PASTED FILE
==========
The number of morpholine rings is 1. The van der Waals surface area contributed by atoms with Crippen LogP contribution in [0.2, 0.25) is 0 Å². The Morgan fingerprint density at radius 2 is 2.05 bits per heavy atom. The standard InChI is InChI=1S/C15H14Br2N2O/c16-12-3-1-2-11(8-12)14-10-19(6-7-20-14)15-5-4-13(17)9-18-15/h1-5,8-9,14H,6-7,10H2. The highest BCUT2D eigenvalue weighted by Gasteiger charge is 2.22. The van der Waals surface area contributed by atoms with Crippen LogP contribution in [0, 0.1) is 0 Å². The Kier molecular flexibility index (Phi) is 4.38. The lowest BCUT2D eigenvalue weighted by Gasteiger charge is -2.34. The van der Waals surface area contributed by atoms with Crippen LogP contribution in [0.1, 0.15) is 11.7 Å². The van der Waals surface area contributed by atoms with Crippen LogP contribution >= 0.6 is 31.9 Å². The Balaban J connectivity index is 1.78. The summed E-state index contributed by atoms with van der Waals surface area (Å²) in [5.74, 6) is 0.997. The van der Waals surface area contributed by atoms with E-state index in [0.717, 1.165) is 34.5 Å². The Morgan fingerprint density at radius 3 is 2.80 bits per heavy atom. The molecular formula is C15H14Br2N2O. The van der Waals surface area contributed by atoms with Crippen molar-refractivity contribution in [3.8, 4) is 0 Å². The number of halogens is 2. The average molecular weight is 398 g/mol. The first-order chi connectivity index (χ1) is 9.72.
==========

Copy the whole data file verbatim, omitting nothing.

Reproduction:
The number of morpholine rings is 1. The van der Waals surface area contributed by atoms with Crippen LogP contribution in [0.2, 0.25) is 0 Å². The Morgan fingerprint density at radius 2 is 2.05 bits per heavy atom. The standard InChI is InChI=1S/C15H14Br2N2O/c16-12-3-1-2-11(8-12)14-10-19(6-7-20-14)15-5-4-13(17)9-18-15/h1-5,8-9,14H,6-7,10H2. The highest BCUT2D eigenvalue weighted by Gasteiger charge is 2.22. The van der Waals surface area contributed by atoms with Crippen LogP contribution in [0, 0.1) is 0 Å². The Kier molecular flexibility index (Phi) is 4.38. The lowest BCUT2D eigenvalue weighted by Gasteiger charge is -2.34. The van der Waals surface area contributed by atoms with Crippen LogP contribution in [0.1, 0.15) is 11.7 Å². The van der Waals surface area contributed by atoms with Crippen LogP contribution >= 0.6 is 31.9 Å². The Balaban J connectivity index is 1.78. The summed E-state index contributed by atoms with van der Waals surface area (Å²) in [5.74, 6) is 0.997. The van der Waals surface area contributed by atoms with E-state index in [0.717, 1.165) is 34.5 Å². The Morgan fingerprint density at radius 3 is 2.80 bits per heavy atom. The molecular formula is C15H14Br2N2O. The van der Waals surface area contributed by atoms with Crippen molar-refractivity contribution in [3.8, 4) is 0 Å². The number of halogens is 2. The average molecular weight is 398 g/mol. The first-order chi connectivity index (χ1) is 9.72.